Login
Copyright

Grammar & Pronunciation in Public Speaking

An error occurred trying to load this video.

Try refreshing the page, or contact customer support.

Coming up next: Using Vivid Language in Public Speaking

You're on a roll. Keep up the good work!

Take Quiz Watch Next Lesson
 Replay
Your next lesson will play in 10 seconds
  • 0:01 Using Proper Grammar…
  • 1:50 Relating Grammar to a Speech
  • 3:17 Pronunciation Is Important
  • 4:31 Lesson Summary
Add to Add to Add to

Want to watch this again later?

Log in or sign up to add this lesson to a Custom Course.

Login or Sign up

Timeline
Autoplay
Autoplay
Create an account to start this course today
Try it free for 5 days!
Create An Account

Recommended Lessons and Courses for You

Lesson Transcript
Instructor: Kat Kadian-Baumeyer

Kat has a Master of Science in Organizational Leadership and Management and teaches Business courses.

Using proper grammar and pronouncing words correctly are as important to the delivery of a quality speech as the content itself. Errors in sentence structure, word use and articulation will distract your audience and affect your overall speech delivery.

Using Proper Grammar in Speeches

I know what you are thinking, bad grammar only happens in writing. Well, think again! Bad grammar happens in both the penned and spoken word, and it is a reflection on the speaker. Think about it this way: just like a well-dressed businessman, good grammar gives the perception of competence.

Let's start from the beginning. Think of grammar as the rules of language, and there are many rules to follow. Check out the rules of basic grammar:

  • Subject
  • Predicate
  • Verb
  • Article

Every sentence has a subject. It is really only who or what you are talking about. 'I am really tired.' In this sentence, 'I' am the subject.

The predicate is part of a sentence that has a verb that tells the audience something about the subject. Now, a verb is an action word. But, it can also be an existence or occurrence word. 'I am really tired.' Here, the verb 'am' tells the audience my existence or reality. This works the same way with 'is' and 'are'. Action verbs include run, walk, dance, jump, eat, drink, to name a few. Really, anything that implies movement.

Stay with me here. An article defines a noun and can be either definite or indefinite. Think 'a', 'an' or 'the'. Confused? Don't be! Let's check out a few examples.

  • 'The neighbor's dog ate the bone.' This is a definite article because it defined specifically who and what happened.
  • 'A dog ate a bone.' This is indefinite because it is not specific to any one dog.

So, how does this all relate to a speech, you ask? Let's see.

Relating Grammar to a Speech

So, we know all about the basic rules of grammar. Let's put it into action. Listen to the speaker as she delivers her speech.

'Hello! My name Mary. I a member of organization called International Speakers of America. I here to discuss a individual opportunity for membership to organization.'

I know. That was rough! In fact, we really didn't understand what Mary was talking about. Let's see if we can polish this up with good grammar.

First, Mary forgot to use an existence verb between the words 'name' and 'Mary.' She should have said, 'My name is Mary.'

Next, she overlooked the article between 'of' and 'organization.' Perhaps Mary should have said, 'I am a member of an organization called. . .' Oops, she did it again where she said 'I here.' A verb would fit nicely here. 'I am here' sounds much better.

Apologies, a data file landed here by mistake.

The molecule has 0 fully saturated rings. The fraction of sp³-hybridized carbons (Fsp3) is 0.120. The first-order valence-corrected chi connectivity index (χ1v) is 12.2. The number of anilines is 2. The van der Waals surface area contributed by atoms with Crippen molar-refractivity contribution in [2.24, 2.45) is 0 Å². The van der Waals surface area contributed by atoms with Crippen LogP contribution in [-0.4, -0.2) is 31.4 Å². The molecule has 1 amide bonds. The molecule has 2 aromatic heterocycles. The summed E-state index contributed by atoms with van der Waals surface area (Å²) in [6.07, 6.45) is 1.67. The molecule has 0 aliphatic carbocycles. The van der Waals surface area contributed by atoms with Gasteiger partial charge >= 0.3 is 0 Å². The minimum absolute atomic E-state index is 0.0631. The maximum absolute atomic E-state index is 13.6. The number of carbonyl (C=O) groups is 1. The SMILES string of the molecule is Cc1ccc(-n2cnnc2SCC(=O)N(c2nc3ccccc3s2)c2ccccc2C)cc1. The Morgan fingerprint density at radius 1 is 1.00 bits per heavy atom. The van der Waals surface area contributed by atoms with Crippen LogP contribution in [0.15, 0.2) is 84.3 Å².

Said a better way, Mary's speech might sound like this. 'Hello! My name is Mary. I am a member of an organization called International Speakers of America. I am here to discuss an individual opportunity for membership to our organization.'

I think you get the idea. But, it doesn't end with proper grammar. Believe it or not, pronunciation is equally important.

Pronunciation Is Important

Now that we have grammar down pat, let's take a look at pronunciation. Pronunciation is how we change the sound of words when we speak. It's important for two reasons. When a speaker mispronounces a word, he doesn't sound very credible. A mispronounced word may also confuse the audience. Imagine the embarrassment a speaker would feel if he messed up just one small word!

'Hello and welcome. Allow me to introduce the flounder of our organization, Mr. Fishbine. He's great, just aks him.'

What? Flounder? Did the speaker mean flounder or founder? Axe him? Really? That's terrifying!

To unlock this lesson you must be a Study.com Member.
Create your account

Register for a free trial

Are you a student or a teacher?
I am a teacher
What is your educational goal?
 Back

Unlock Your Education

See for yourself why 10 million people use Study.com

Become a Study.com member and start learning now.
Become a Member  Back

Earning College Credit

Did you know… We have over 95 college courses that prepare you to earn credit by exam that is accepted by over 2,000 colleges and universities. You can test out of the first two years of college and save thousands off your degree. Anyone can earn credit-by-exam regardless of age or education level.

To learn more, visit our Earning Credit Page

Transferring credit to the school of your choice

Not sure what college you want to attend yet? Study.com has thousands of articles about every imaginable degree, area of study and career path that can help you find the school that's right for you.

Create an account to start this course today
Try it free for 5 days!
Create An Account
Support